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Governor of American Samoa Coming to Hawaii – Will Meet With UH Hilo Students as Part of Itinerary

The Governor of American Samoa Togiola Tulafono has headed to Hawaii to meet the Assistant Secretary of the Interior for Insular Affairs Anthony Babauta and Director of the Office of Insular Affairs Nikolao Pula.

Governor of American Samoa - Togiola Tulafono

Governor Togiola will also travel to the Big Island for a meeting regarding Ocean Thermal Energy Conversion and geothermal power development in Hilo.

While in Hilo, the Governor and First Lady Mary Ann Tulafono will also meet American Samoa students attending the University of Hawaii Hilo campus.

Governor Togiola will also travel to Kauai for a tour of the Breadfruit Institute, a laboratory under the National Tropical Botanical Garden in Lihue, which began exporting tens of thousands of breadfruit treelings last year to provide a sustainable food source.

Tomorrow the County of Hawaii Will Enter Into a Sister City Relationship with the Island of Kumejima, Okinawa, Japan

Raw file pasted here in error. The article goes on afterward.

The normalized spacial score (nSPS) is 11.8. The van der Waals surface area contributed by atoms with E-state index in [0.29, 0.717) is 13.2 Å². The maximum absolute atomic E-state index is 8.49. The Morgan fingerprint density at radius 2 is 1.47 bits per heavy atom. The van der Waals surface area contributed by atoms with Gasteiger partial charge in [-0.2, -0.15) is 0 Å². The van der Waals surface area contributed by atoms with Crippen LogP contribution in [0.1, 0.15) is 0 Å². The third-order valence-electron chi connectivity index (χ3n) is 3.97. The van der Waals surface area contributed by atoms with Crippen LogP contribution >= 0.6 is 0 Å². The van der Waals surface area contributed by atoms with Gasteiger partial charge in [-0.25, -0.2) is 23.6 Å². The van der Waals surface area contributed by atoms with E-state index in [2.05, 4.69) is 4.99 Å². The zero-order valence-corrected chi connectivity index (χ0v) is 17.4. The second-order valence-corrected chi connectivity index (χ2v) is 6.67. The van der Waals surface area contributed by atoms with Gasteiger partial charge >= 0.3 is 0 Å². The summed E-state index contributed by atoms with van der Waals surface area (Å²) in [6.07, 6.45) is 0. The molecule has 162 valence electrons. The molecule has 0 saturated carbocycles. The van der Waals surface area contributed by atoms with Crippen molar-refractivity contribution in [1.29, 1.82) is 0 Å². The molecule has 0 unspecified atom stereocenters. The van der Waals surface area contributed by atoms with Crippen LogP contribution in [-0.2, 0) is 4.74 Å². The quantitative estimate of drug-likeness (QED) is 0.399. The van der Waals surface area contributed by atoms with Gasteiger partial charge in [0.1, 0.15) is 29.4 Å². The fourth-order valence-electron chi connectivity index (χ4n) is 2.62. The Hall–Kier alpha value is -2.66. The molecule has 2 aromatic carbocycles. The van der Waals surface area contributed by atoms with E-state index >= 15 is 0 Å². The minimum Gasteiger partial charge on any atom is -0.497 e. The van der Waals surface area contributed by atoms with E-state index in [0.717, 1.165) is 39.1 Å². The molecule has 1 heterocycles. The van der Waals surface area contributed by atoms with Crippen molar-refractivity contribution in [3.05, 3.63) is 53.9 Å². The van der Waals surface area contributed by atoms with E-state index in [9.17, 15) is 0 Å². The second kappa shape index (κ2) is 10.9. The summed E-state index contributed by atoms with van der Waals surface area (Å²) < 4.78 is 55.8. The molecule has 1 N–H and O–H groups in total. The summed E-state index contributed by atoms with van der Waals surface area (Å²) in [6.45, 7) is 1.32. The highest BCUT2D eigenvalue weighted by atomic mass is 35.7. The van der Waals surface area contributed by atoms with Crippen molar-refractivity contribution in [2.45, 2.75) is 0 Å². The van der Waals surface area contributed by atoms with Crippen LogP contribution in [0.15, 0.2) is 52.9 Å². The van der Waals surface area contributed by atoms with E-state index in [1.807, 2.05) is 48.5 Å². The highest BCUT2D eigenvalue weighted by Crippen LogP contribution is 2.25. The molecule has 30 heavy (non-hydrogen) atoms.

Seal of Hawaii County, Hawaii

Image via Wikipedia

The County of Hawaii will enter into a Sister City Relationship with the island of Kumejima, Okinawa, Japan on Sunday during a Ocean Thermal Energy Workshop (OTEC) at the Natural Energy Laboratory of Hawaii (NELHA).

The signing ceremony will take place at noon. The Mayor of Kumejima, Choukou Taira, and County of Hawaii Mayor Billy Kenoi will enter into the agreement, which will stress economic ties rather than the traditional cultural bonds of sister city relationships.

Kumejima is an island about 50 miles east of Naha, Okinawa. Much like Hawaii Island of about 20 years ago, Kumejima’s economy is based on the visitor industry and sugar cane, known as sato kibi in Japan.